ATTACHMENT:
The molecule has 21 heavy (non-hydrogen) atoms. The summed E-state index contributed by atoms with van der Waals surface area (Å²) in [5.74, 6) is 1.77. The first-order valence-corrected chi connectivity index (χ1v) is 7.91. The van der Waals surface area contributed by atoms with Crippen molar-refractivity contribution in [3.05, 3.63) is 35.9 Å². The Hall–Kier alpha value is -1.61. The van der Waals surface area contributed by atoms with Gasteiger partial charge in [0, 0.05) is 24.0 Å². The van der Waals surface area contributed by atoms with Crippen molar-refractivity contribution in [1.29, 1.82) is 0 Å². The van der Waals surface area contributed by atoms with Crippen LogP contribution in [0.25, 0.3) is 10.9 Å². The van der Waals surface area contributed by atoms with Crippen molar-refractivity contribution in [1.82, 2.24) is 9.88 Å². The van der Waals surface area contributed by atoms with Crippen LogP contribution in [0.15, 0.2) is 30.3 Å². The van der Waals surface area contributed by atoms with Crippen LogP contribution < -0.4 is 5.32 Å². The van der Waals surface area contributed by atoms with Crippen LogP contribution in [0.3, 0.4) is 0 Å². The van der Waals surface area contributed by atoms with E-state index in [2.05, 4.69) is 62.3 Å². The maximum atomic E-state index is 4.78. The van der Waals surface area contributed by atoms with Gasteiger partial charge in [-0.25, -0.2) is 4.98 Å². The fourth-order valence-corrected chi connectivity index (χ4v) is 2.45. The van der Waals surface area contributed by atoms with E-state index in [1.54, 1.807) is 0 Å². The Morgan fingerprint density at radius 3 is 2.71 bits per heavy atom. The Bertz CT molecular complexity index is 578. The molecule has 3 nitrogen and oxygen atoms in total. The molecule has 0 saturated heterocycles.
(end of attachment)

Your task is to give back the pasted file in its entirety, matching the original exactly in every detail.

The molecule has 21 heavy (non-hydrogen) atoms. The summed E-state index contributed by atoms with van der Waals surface area (Å²) in [5.74, 6) is 1.77. The first-order valence-corrected chi connectivity index (χ1v) is 7.91. The van der Waals surface area contributed by atoms with Crippen molar-refractivity contribution in [3.05, 3.63) is 35.9 Å². The Hall–Kier alpha value is -1.61. The van der Waals surface area contributed by atoms with Gasteiger partial charge in [0, 0.05) is 24.0 Å². The van der Waals surface area contributed by atoms with Crippen molar-refractivity contribution in [1.29, 1.82) is 0 Å². The van der Waals surface area contributed by atoms with Crippen LogP contribution in [0.25, 0.3) is 10.9 Å². The van der Waals surface area contributed by atoms with Crippen molar-refractivity contribution in [1.82, 2.24) is 9.88 Å². The van der Waals surface area contributed by atoms with Crippen LogP contribution in [0.15, 0.2) is 30.3 Å². The van der Waals surface area contributed by atoms with Crippen LogP contribution < -0.4 is 5.32 Å². The van der Waals surface area contributed by atoms with Crippen LogP contribution in [0.3, 0.4) is 0 Å². The van der Waals surface area contributed by atoms with E-state index in [2.05, 4.69) is 62.3 Å². The maximum atomic E-state index is 4.78. The van der Waals surface area contributed by atoms with Gasteiger partial charge in [-0.25, -0.2) is 4.98 Å². The fourth-order valence-corrected chi connectivity index (χ4v) is 2.45. The van der Waals surface area contributed by atoms with E-state index in [1.54, 1.807) is 0 Å². The Morgan fingerprint density at radius 3 is 2.71 bits per heavy atom. The Bertz CT molecular complexity index is 578. The molecule has 3 nitrogen and oxygen atoms in total. The molecule has 0 saturated heterocycles.